8:54 AM
This is unrelated to the main issue, but looking at your example, wouldn't \langle and \rangle be a more natural choice than < and >. There is a related TeX.SE question: Braket notation in LaTeX. (Although it is not exactly about this, it seems to be mainly about braket package.) Since this is unrelated to the main question, I'd suggest that we could discuss this further (if needed) in the MathJax chatroom. — Martin Sleziak 44 secs ago

9:18 AM
@MartinSleziak The issue with \langle and \rangle is that they're just characters, so they don't resize to their content. A working alternative is to use \left\langle and \right\rangle to get the same effect as \left< and \right>, but then it's just more characters for the same thing. — Nat 4 mins ago
$\left<0\middle|1\right>$ vs. $\left\langle0\middle|1\right\rangle$
It seems that people usually use \langle:
13

Why are bra and ket defined in the official package braket.sty in two different ways (\bra, \Bra and \ket, \Ket)? I do not understand why there exists the command \bra with non-scalable delimiters. For stylistic reasons, I intuitively used the capital letter versions. Were you ever confronted w...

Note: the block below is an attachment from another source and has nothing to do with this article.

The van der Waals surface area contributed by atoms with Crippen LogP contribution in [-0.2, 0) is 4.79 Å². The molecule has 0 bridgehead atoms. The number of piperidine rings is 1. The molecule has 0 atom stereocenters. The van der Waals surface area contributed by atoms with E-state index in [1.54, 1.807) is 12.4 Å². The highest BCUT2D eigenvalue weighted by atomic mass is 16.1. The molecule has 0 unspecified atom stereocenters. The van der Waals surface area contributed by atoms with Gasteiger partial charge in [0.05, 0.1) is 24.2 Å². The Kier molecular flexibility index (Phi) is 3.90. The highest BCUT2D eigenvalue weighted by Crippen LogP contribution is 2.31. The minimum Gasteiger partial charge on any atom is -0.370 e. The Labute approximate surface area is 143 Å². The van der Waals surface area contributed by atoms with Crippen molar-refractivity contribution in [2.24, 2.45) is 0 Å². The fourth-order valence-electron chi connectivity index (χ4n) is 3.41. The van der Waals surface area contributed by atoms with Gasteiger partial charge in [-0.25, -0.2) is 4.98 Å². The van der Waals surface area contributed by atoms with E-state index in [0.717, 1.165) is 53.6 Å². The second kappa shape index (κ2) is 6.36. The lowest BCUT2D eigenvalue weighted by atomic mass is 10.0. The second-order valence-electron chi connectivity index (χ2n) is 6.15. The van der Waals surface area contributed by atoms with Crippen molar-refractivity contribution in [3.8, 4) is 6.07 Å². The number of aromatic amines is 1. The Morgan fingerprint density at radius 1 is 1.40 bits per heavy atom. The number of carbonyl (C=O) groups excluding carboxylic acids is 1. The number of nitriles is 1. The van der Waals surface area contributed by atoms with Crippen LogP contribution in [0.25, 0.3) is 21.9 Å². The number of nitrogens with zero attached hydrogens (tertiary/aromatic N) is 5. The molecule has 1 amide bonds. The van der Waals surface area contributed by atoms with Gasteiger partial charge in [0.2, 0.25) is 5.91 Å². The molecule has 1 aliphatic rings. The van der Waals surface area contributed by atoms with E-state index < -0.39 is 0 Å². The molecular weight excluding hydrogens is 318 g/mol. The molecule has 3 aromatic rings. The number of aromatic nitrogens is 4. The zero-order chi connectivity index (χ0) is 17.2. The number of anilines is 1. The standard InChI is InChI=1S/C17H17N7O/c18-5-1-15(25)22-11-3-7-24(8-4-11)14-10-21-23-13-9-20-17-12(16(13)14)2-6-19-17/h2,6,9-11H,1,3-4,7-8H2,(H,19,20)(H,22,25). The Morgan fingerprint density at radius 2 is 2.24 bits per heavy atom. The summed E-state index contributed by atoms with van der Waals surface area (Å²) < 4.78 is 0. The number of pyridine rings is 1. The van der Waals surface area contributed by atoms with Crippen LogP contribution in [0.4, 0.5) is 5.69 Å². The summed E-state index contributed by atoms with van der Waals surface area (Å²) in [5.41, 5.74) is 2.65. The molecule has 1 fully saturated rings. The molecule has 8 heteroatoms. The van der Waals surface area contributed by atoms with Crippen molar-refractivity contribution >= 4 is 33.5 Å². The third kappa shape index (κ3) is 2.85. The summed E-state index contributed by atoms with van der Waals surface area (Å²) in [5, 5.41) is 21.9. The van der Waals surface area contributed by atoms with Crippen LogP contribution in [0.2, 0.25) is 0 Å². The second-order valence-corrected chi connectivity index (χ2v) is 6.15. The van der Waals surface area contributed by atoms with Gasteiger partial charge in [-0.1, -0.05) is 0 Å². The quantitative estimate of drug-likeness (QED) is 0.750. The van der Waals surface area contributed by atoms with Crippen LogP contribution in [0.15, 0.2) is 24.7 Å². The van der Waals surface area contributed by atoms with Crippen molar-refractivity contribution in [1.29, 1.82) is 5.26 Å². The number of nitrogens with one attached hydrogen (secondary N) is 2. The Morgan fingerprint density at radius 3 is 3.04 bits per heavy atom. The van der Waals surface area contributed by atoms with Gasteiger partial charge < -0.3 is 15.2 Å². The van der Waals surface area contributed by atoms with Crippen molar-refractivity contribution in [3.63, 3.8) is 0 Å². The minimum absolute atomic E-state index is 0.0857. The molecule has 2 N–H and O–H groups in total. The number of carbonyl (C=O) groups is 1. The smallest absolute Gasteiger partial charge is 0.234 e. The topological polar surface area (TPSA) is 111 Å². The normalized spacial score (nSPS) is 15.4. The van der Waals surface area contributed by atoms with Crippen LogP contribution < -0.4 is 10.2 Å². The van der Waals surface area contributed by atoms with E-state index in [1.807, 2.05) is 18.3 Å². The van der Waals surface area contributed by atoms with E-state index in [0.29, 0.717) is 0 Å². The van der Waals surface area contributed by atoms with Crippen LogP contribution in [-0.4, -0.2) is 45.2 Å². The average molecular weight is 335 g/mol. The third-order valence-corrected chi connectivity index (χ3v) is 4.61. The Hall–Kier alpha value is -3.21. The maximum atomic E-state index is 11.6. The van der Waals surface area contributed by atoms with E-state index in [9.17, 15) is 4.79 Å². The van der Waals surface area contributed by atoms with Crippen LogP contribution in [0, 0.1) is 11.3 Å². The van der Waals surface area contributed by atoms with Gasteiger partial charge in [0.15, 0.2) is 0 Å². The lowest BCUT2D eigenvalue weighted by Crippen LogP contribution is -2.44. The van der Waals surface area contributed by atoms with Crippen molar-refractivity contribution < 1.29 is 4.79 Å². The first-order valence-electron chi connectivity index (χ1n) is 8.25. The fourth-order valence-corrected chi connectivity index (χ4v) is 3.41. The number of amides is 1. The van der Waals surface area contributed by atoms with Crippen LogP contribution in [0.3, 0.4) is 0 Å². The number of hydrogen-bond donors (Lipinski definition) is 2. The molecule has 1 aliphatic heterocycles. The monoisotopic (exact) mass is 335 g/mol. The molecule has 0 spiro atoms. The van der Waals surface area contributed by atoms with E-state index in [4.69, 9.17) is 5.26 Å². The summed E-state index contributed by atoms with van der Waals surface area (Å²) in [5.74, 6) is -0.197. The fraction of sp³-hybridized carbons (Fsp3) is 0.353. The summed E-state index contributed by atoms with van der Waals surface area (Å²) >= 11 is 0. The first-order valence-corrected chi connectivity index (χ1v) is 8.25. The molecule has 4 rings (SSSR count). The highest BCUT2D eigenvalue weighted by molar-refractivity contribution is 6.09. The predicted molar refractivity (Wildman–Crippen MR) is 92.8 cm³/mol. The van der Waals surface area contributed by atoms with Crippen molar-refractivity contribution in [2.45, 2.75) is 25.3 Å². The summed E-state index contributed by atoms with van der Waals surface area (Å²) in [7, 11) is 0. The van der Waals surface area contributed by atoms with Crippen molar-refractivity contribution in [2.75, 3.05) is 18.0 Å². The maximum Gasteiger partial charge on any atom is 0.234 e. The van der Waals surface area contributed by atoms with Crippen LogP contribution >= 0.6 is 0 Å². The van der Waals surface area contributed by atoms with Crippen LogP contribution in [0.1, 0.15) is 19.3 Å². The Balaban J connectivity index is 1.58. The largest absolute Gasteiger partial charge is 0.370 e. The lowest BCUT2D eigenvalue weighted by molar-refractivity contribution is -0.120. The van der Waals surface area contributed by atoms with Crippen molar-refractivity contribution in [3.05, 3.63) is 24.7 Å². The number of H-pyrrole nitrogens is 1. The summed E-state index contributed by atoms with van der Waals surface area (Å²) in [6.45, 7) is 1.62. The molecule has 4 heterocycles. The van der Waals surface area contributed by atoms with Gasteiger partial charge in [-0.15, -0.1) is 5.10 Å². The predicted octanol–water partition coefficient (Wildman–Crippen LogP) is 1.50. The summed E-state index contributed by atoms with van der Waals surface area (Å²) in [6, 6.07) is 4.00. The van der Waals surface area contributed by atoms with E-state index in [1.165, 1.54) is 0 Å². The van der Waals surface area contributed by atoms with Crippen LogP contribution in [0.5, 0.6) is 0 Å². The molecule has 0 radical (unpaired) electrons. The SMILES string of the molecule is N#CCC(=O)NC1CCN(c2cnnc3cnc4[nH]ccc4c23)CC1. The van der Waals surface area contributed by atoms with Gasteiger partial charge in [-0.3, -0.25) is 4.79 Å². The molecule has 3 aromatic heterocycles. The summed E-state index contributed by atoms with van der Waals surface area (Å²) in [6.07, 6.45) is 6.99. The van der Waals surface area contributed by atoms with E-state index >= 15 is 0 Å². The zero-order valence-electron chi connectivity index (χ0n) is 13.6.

27

I am using the braket package to generate bra and ket vectors. However, I could not figure out how to do <0|0> using the package. Is there a command for this?

AFAIK $\langle$ and $<$ are different, both as characters and also as far as the category is concerned.
I am not sure how this changes with addition of \left and \right.
@Nat Basically my question is whether \left< and \left\langle really give the same thing.

9:57 AM
@MartinSleziak They definitely appear to be the same thing, as rendered by MathJax. Dunno if another display engine might interpret them differently?

3 hours later…
12:35 PM
4

\langle is smaller and \left< is bigger. But which one should I use in dirac braket and expectation value? Is there a standard practice?

22

Is there any difference between \langle S \rangle and \left< S \right>? Or is \langle just an alias for < that by default works on one line without having to use \left?

The last one seems the most relevant:
> \left<...\right> is an alias for \left\langle ...\right\rangle. These do not do the same thing as \langle ...\rangle! The differences are described in this answer, but the main things are that \left<...\right> scales to its contents and adds extra space sometimes.

12:55 PM
This message from TeX chat room confirms this:
in TeX, LaTeX and Friends, 15 mins ago, by David Carlisle
@MartinSleziak yes < has a delcode that uses the same slot as the \delimiter definition of langle (in latex and plain tex)
@Nat I knew that there is difference between < and \langle which is why I thought that also \left< and \left\langle are different.
So I learned today that they are, in fact, the same (see the links above).
There's a lot of things about TeX and LaTeX I do not know - I am glad that I've learned something new today.
Maybe I'll add also this link - it is the message David Carlisle was responding to:
in TeX, LaTeX and Friends, 21 mins ago, by Martin Sleziak
@MartinSleziak It seems I should have searched better before asking in chat. According to this answer they are the same: "\left<...\right> is an alias for \left\langle ...\right\rangle."